Market-watchers are parsing the Federal Reserve's every word for clues about where bond yields are headed, but the European Central Bank (ECB) may be in the driver's seat.
"Monetary policy development in the euro zone remains a critical factor in projecting the forward path of global long-term bond yields, especially since quantitative easing appears forthcoming," DBS said in a note Wednesday. It noted that global 10-year government bond yields have largely trended downward this year, with the biggest declines coming from euro zone economies.
"Even as the market expects U.S. [interest rate] hikes to draw closer, the decline in 10-year yields across the developed world has dragged down 10-year Treasury yields," it said.
The U.S. stock markets rallied to record highs this week, but while that would traditionally signal an exit from safe-haven assets such as Treasurys, yields barely budged -- even as Fed chief Janet Yellen made slightly more hawkish comments at the Jackson Hole meeting of central bankers last week.
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But bond yields, which move inversely to prices, in the euro zone have continued to fall since ECB President Mario Draghi said Friday that the central bank is considering additional tools if inflation falls further, suggesting an asset-purchase program could be in the offing.
U.S. 10-year Treasury yields were around 2.39 percent in Asian trade Wednesday, down from around 3.0 percent at the beginning of the year. The was around 0.94 percent, tapping its lowest in at least 200 years, if not a record low, down from around 1.94 percent at the beginning of the year. On the periphery, also may have tapped record lows, yielding around 2.19 percent, down from around 3.90 percent at the beginning of the year.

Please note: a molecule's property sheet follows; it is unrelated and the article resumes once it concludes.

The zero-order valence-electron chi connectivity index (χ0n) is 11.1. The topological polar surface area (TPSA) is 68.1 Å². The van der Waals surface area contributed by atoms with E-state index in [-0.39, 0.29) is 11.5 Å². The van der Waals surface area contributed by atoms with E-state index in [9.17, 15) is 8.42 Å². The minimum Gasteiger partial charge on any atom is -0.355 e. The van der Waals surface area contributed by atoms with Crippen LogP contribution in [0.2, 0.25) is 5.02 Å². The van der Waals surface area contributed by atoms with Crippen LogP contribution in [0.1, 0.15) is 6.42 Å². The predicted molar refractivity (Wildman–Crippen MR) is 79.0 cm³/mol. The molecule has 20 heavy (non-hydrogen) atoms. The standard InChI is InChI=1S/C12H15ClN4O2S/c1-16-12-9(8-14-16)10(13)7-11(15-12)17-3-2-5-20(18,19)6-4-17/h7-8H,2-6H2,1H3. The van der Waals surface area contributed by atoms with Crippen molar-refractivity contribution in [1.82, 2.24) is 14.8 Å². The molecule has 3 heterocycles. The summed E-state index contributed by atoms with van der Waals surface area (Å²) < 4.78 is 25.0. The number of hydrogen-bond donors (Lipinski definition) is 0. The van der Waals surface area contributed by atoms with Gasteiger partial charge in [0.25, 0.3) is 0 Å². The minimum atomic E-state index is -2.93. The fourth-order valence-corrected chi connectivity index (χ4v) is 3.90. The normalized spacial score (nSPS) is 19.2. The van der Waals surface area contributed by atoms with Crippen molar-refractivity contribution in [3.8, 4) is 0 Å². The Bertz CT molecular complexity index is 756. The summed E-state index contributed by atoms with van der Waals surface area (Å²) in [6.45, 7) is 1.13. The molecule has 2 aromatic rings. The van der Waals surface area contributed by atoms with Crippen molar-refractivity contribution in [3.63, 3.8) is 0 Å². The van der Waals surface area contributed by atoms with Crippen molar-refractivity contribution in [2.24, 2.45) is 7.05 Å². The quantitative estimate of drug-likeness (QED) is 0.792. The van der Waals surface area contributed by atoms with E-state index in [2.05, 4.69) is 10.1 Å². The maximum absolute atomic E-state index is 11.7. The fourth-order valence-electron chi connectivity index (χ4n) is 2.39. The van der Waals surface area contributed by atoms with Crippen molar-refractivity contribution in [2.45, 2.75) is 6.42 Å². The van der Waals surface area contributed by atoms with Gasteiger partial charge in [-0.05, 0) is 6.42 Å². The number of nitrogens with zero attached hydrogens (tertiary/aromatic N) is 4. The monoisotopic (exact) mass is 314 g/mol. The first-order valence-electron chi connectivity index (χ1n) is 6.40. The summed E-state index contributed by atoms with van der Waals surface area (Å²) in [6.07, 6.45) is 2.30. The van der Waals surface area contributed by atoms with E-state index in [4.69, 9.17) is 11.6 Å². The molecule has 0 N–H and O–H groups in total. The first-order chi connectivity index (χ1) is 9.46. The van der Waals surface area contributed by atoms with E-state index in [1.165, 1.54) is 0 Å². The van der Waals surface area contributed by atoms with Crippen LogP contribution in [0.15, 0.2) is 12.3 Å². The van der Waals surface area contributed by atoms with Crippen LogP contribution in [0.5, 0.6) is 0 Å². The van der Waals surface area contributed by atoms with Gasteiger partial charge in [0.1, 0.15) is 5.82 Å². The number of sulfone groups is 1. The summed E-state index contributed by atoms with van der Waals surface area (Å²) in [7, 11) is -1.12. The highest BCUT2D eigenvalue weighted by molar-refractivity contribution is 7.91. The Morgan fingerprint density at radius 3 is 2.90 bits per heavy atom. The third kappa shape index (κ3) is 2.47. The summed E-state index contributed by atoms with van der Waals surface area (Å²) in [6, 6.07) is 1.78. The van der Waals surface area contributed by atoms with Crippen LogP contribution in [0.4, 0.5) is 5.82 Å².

"If long-term yields in the euro zone stay low for an extended period, long-term yields across other markets are going to be lower than they otherwise would have been," DBS said.
Others have also noted that lower euro zone yields are pressuring the 10-year Treasury.
"If you're faced with the prospect of buying bunds or U.S. Treasurys, of course you look at Treasurys," said Hans Goetti, head of investment for Asia at Banque Internationale a Luxembourg.
"If long-term rates everywhere in the world are low, then U.S. Treasurys have a yield advantage," he said. "You hardly get any real yield, but people are willing to buy because on a relative basis, U.S. Treasurys are more attractive versus bunds and JGBs (Japanese government bonds)."
To be sure, not everyone thinks declines in benchmark bonds are caused by a central bank daisy chain.
"They're falling for very different reasons," said Andrew Freris, CEO at Ecognosis Advisory, an economic and market advisory service.
While euro zone bond yields have come down significantly, "they have been falling on relief, the absence of an obvious crisis," he said. "But in the U.S., they have been falling because people still consider the U.S. dollar a refuge from uncertainty."
—By CNBC.Com's Leslie Shaffer; Follow her on Twitter